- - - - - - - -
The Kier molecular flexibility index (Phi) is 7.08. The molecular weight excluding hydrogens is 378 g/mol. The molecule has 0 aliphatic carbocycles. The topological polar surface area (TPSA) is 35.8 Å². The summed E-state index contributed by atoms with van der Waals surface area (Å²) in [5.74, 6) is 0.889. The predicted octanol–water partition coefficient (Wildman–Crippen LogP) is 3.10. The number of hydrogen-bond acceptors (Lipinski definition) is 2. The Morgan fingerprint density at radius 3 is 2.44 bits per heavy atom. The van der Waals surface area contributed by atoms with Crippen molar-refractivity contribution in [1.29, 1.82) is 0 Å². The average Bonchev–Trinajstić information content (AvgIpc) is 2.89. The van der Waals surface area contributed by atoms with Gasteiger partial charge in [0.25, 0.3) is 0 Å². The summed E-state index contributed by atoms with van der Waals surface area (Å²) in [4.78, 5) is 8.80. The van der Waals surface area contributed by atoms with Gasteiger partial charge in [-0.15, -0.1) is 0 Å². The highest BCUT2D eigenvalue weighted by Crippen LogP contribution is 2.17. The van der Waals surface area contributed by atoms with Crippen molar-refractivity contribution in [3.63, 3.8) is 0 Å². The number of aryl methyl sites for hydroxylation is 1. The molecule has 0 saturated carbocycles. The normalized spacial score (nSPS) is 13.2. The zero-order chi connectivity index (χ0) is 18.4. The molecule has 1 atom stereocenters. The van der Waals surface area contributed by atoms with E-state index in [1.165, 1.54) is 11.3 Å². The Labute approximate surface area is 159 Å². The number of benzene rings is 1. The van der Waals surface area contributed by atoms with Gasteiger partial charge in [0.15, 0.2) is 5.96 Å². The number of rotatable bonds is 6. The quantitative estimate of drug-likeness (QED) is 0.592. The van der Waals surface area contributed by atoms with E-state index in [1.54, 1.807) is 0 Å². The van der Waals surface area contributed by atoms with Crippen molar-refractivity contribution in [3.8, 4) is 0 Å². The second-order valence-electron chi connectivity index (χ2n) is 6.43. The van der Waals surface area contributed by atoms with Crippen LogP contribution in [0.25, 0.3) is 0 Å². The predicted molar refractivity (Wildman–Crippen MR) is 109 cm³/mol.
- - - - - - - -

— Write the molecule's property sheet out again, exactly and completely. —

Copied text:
The Kier molecular flexibility index (Phi) is 7.08. The molecular weight excluding hydrogens is 378 g/mol. The molecule has 0 aliphatic carbocycles. The topological polar surface area (TPSA) is 35.8 Å². The summed E-state index contributed by atoms with van der Waals surface area (Å²) in [5.74, 6) is 0.889. The predicted octanol–water partition coefficient (Wildman–Crippen LogP) is 3.10. The number of hydrogen-bond acceptors (Lipinski definition) is 2. The Morgan fingerprint density at radius 3 is 2.44 bits per heavy atom. The van der Waals surface area contributed by atoms with Crippen molar-refractivity contribution in [1.29, 1.82) is 0 Å². The average Bonchev–Trinajstić information content (AvgIpc) is 2.89. The van der Waals surface area contributed by atoms with Gasteiger partial charge in [0.25, 0.3) is 0 Å². The summed E-state index contributed by atoms with van der Waals surface area (Å²) in [4.78, 5) is 8.80. The van der Waals surface area contributed by atoms with Gasteiger partial charge in [-0.15, -0.1) is 0 Å². The highest BCUT2D eigenvalue weighted by Crippen LogP contribution is 2.17. The van der Waals surface area contributed by atoms with Crippen molar-refractivity contribution in [3.63, 3.8) is 0 Å². The number of aryl methyl sites for hydroxylation is 1. The molecule has 0 saturated carbocycles. The normalized spacial score (nSPS) is 13.2. The zero-order chi connectivity index (χ0) is 18.4. The molecule has 1 atom stereocenters. The van der Waals surface area contributed by atoms with E-state index in [1.165, 1.54) is 11.3 Å². The Labute approximate surface area is 159 Å². The number of benzene rings is 1. The van der Waals surface area contributed by atoms with Gasteiger partial charge in [0.15, 0.2) is 5.96 Å². The number of rotatable bonds is 6. The quantitative estimate of drug-likeness (QED) is 0.592. The van der Waals surface area contributed by atoms with E-state index in [1.54, 1.807) is 0 Å². The van der Waals surface area contributed by atoms with Crippen molar-refractivity contribution in [3.8, 4) is 0 Å². The second-order valence-electron chi connectivity index (χ2n) is 6.43. The van der Waals surface area contributed by atoms with Crippen LogP contribution in [0.25, 0.3) is 0 Å². The predicted molar refractivity (Wildman–Crippen MR) is 109 cm³/mol.